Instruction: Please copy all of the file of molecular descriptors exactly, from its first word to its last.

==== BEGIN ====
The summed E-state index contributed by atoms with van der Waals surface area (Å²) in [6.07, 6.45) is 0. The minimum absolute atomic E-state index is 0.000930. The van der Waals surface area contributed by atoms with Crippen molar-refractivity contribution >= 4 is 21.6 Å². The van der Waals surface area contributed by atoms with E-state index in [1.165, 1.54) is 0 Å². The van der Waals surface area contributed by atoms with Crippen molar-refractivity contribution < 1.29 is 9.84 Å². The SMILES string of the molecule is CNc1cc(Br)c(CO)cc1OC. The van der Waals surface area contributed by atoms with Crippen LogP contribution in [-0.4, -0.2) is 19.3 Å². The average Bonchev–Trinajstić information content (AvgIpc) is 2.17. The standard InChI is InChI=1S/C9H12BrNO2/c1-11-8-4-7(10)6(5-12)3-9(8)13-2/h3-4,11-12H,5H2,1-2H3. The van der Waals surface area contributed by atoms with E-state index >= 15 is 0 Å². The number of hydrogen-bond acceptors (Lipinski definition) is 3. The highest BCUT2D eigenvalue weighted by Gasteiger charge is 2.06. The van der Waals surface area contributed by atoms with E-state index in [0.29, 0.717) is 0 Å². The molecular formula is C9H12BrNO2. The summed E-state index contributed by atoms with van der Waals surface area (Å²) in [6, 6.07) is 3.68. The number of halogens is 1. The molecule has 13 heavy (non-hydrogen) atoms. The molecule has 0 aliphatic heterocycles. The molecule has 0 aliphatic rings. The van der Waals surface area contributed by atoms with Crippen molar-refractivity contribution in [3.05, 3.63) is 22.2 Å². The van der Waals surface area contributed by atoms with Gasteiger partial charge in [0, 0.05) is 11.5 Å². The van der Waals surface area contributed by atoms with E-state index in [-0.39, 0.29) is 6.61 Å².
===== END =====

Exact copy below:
The summed E-state index contributed by atoms with van der Waals surface area (Å²) in [6.07, 6.45) is 0. The minimum absolute atomic E-state index is 0.000930. The van der Waals surface area contributed by atoms with Crippen molar-refractivity contribution >= 4 is 21.6 Å². The van der Waals surface area contributed by atoms with E-state index in [1.165, 1.54) is 0 Å². The van der Waals surface area contributed by atoms with Crippen molar-refractivity contribution < 1.29 is 9.84 Å². The SMILES string of the molecule is CNc1cc(Br)c(CO)cc1OC. The van der Waals surface area contributed by atoms with Crippen LogP contribution in [-0.4, -0.2) is 19.3 Å². The average Bonchev–Trinajstić information content (AvgIpc) is 2.17. The standard InChI is InChI=1S/C9H12BrNO2/c1-11-8-4-7(10)6(5-12)3-9(8)13-2/h3-4,11-12H,5H2,1-2H3. The van der Waals surface area contributed by atoms with E-state index >= 15 is 0 Å². The number of hydrogen-bond acceptors (Lipinski definition) is 3. The highest BCUT2D eigenvalue weighted by Gasteiger charge is 2.06. The van der Waals surface area contributed by atoms with E-state index in [0.29, 0.717) is 0 Å². The molecular formula is C9H12BrNO2. The summed E-state index contributed by atoms with van der Waals surface area (Å²) in [6, 6.07) is 3.68. The number of halogens is 1. The molecule has 13 heavy (non-hydrogen) atoms. The molecule has 0 aliphatic heterocycles. The molecule has 0 aliphatic rings. The van der Waals surface area contributed by atoms with Crippen molar-refractivity contribution in [3.05, 3.63) is 22.2 Å². The van der Waals surface area contributed by atoms with Gasteiger partial charge in [0, 0.05) is 11.5 Å². The van der Waals surface area contributed by atoms with E-state index in [-0.39, 0.29) is 6.61 Å².